Example：10.1021/acsami.1c06204 or Chem. Rev., 2007, 107, 2411-2502
Risk prediction of covid-19 related death and hospital admission in adults after covid-19 vaccination: national prospective cohort study The BMJ (IF39.89), Pub Date : 2021-09-17, DOI: 10.1136/bmj.n2244 Julia Hippisley-Cox, Carol AC Coupland, Nisha Mehta, Ruth H Keogh, Karla Diaz-Ordaz, Kamlesh Khunti, Ronan A Lyons, Frank Kee, Aziz Sheikh, Shamim Rahman, Jonathan Valabhji, Ewen M Harrison, Peter Sellen, Nazmus Haq, Malcolm G Semple, Peter W M Johnson, Andrew Hayward, Jonathan S Nguyen-Van-Tam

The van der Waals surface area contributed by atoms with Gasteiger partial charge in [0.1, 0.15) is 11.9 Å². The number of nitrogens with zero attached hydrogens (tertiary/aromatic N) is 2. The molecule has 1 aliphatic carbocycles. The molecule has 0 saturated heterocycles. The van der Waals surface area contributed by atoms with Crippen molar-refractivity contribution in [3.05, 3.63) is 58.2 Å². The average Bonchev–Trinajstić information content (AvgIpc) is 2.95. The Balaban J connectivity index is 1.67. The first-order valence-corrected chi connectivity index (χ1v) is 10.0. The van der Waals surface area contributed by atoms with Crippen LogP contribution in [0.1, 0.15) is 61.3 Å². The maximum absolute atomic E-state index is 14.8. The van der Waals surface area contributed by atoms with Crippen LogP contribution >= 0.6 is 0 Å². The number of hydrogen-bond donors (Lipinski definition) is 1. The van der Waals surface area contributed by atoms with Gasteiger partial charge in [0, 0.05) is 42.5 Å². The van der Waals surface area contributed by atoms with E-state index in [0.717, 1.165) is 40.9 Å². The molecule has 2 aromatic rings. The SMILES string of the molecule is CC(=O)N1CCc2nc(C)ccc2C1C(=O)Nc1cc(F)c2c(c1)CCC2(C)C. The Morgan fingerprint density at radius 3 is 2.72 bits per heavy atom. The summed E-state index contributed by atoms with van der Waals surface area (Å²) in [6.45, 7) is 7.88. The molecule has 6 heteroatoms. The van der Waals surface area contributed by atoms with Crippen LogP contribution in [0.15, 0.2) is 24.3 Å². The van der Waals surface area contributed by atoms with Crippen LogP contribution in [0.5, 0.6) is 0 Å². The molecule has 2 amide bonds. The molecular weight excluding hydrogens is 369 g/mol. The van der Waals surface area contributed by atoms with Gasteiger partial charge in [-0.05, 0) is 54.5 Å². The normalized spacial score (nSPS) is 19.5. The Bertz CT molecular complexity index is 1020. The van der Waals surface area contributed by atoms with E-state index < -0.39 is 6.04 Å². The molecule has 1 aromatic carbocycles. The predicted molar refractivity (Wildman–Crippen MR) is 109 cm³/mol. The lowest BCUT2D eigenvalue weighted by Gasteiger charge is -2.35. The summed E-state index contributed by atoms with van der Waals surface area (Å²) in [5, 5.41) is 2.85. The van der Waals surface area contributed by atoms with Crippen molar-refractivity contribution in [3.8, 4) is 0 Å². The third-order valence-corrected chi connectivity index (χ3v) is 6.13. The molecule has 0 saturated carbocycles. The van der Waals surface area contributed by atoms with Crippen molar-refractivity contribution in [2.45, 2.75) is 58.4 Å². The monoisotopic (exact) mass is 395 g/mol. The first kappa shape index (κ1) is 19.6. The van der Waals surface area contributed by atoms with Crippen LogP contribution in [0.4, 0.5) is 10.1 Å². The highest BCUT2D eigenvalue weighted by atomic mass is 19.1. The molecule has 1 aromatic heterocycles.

Objectives To derive and validate risk prediction algorithms to estimate the risk of covid-19 related mortality and hospital admission in UK adults after one or two doses of covid-19 vaccination. Design Prospective, population based cohort study using the QResearch database linked to data on covid-19 vaccination, SARS-CoV-2 results, hospital admissions, systemic anticancer treatment, radiotherapy, and the national death and cancer registries. Settings Adults aged 19-100 years with one or two doses of covid-19 vaccination between 8 December 2020 and 15 June 2021. Main outcome measures Primary outcome was covid-19 related death. Secondary outcome was covid-19 related hospital admission. Outcomes were assessed from 14 days after each vaccination dose. Models were fitted in the derivation cohort to derive risk equations using a range of predictor variables. Performance was evaluated in a separate validation cohort of general practices. Results Of 6 952 440 vaccinated patients in the derivation cohort, 5 150 310 (74.1%) had two vaccine doses. Of 2031 covid-19 deaths and 1929 covid-19 hospital admissions, 81 deaths (4.0%) and 71 admissions (3.7%) occurred 14 days or more after the second vaccine dose. The risk algorithms included age, sex, ethnic origin, deprivation, body mass index, a range of comorbidities, and SARS-CoV-2 infection rate. Incidence of covid-19 mortality increased with age and deprivation, male sex, and Indian and Pakistani ethnic origin. Cause specific hazard ratios were highest for patients with Down’s syndrome (12.7-fold increase), kidney transplantation (8.1-fold), sickle cell disease (7.7-fold), care home residency (4.1-fold), chemotherapy (4.3-fold), HIV/AIDS (3.3-fold), liver cirrhosis (3.0-fold), neurological conditions (2.6-fold), recent bone marrow transplantation or a solid organ transplantation ever (2.5-fold), dementia (2.2-fold), and Parkinson’s disease (2.2-fold). Other conditions with increased risk (ranging from 1.2-fold to 2.0-fold increases) included chronic kidney disease, blood cancer, epilepsy, chronic obstructive pulmonary disease, coronary heart disease, stroke, atrial fibrillation, heart failure, thromboembolism, peripheral vascular disease, and type 2 diabetes. A similar pattern of associations was seen for covid-19 related hospital admissions. No evidence indicated that associations differed after the second dose, although absolute risks were reduced. The risk algorithm explained 74.1% (95% confidence interval 71.1% to 77.0%) of the variation in time to covid-19 death in the validation cohort. Discrimination was high, with a D statistic of 3.46 (95% confidence interval 3.19 to 3.73) and C statistic of 92.5. Performance was similar after each vaccine dose. In the top 5% of patients with the highest predicted covid-19 mortality risk, sensitivity for identifying covid-19 deaths within 70 days was 78.7%. Conclusion This population based risk algorithm performed well showing high levels of discrimination for identifying those patients at highest risk of covid-19 related death and hospital admission after vaccination. To guarantee the confidentiality of personal and health information, only the authors have had access to the data during the study in accordance with the relevant licence agreements. Access to the QResearch data is according to the information on the QResearch website (). The full model, model coefficients, functional form and cumulative incidence function are published on the qcovid.org website.